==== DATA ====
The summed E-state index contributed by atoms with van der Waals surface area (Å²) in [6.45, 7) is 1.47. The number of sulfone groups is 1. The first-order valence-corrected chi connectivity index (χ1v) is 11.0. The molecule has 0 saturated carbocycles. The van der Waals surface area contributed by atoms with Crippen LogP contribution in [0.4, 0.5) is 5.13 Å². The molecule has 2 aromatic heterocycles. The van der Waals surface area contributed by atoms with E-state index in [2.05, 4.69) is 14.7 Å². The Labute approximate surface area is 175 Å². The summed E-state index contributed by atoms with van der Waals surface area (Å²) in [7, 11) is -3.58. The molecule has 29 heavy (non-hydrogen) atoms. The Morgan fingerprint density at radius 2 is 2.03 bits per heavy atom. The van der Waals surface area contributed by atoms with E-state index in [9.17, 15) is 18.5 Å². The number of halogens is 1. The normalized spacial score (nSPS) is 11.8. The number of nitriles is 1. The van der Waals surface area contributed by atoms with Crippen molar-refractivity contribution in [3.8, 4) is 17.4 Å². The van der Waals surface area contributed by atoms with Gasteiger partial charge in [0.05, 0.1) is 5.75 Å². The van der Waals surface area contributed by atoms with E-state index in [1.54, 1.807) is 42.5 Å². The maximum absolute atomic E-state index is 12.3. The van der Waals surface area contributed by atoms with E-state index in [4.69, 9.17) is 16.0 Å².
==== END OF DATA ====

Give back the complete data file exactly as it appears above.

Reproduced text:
The summed E-state index contributed by atoms with van der Waals surface area (Å²) in [6.45, 7) is 1.47. The number of sulfone groups is 1. The first-order valence-corrected chi connectivity index (χ1v) is 11.0. The molecule has 0 saturated carbocycles. The van der Waals surface area contributed by atoms with Crippen LogP contribution in [0.4, 0.5) is 5.13 Å². The molecule has 2 aromatic heterocycles. The van der Waals surface area contributed by atoms with E-state index in [2.05, 4.69) is 14.7 Å². The Labute approximate surface area is 175 Å². The summed E-state index contributed by atoms with van der Waals surface area (Å²) in [7, 11) is -3.58. The molecule has 29 heavy (non-hydrogen) atoms. The Morgan fingerprint density at radius 2 is 2.03 bits per heavy atom. The van der Waals surface area contributed by atoms with E-state index in [9.17, 15) is 18.5 Å². The number of halogens is 1. The normalized spacial score (nSPS) is 11.8. The number of nitriles is 1. The van der Waals surface area contributed by atoms with Crippen molar-refractivity contribution in [3.8, 4) is 17.4 Å². The van der Waals surface area contributed by atoms with Gasteiger partial charge in [0.05, 0.1) is 5.75 Å². The van der Waals surface area contributed by atoms with E-state index in [1.54, 1.807) is 42.5 Å². The maximum absolute atomic E-state index is 12.3. The van der Waals surface area contributed by atoms with E-state index in [4.69, 9.17) is 16.0 Å².